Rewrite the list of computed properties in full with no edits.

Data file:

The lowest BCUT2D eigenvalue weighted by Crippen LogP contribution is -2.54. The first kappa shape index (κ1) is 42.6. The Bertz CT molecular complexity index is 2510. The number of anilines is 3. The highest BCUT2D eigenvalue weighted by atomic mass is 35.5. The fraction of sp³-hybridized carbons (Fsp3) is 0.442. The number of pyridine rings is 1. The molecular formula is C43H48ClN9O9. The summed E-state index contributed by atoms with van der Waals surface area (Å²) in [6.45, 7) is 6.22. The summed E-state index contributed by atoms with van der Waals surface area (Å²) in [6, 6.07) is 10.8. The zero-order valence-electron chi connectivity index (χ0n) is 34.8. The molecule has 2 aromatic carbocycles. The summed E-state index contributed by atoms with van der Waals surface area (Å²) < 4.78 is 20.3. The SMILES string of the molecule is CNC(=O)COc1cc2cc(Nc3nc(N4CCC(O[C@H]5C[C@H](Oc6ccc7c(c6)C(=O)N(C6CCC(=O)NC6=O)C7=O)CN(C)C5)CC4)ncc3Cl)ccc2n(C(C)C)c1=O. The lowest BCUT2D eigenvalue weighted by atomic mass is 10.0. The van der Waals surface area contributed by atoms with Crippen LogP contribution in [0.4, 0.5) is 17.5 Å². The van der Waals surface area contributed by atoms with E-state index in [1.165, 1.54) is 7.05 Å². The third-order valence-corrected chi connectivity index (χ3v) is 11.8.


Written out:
The lowest BCUT2D eigenvalue weighted by Crippen LogP contribution is -2.54. The first kappa shape index (κ1) is 42.6. The Bertz CT molecular complexity index is 2510. The number of anilines is 3. The highest BCUT2D eigenvalue weighted by atomic mass is 35.5. The fraction of sp³-hybridized carbons (Fsp3) is 0.442. The number of pyridine rings is 1. The molecular formula is C43H48ClN9O9. The summed E-state index contributed by atoms with van der Waals surface area (Å²) in [6.45, 7) is 6.22. The summed E-state index contributed by atoms with van der Waals surface area (Å²) in [6, 6.07) is 10.8. The zero-order valence-electron chi connectivity index (χ0n) is 34.8. The molecule has 2 aromatic carbocycles. The summed E-state index contributed by atoms with van der Waals surface area (Å²) < 4.78 is 20.3. The SMILES string of the molecule is CNC(=O)COc1cc2cc(Nc3nc(N4CCC(O[C@H]5C[C@H](Oc6ccc7c(c6)C(=O)N(C6CCC(=O)NC6=O)C7=O)CN(C)C5)CC4)ncc3Cl)ccc2n(C(C)C)c1=O. The lowest BCUT2D eigenvalue weighted by atomic mass is 10.0. The van der Waals surface area contributed by atoms with Crippen LogP contribution in [0.4, 0.5) is 17.5 Å². The van der Waals surface area contributed by atoms with E-state index in [1.165, 1.54) is 7.05 Å². The third-order valence-corrected chi connectivity index (χ3v) is 11.8.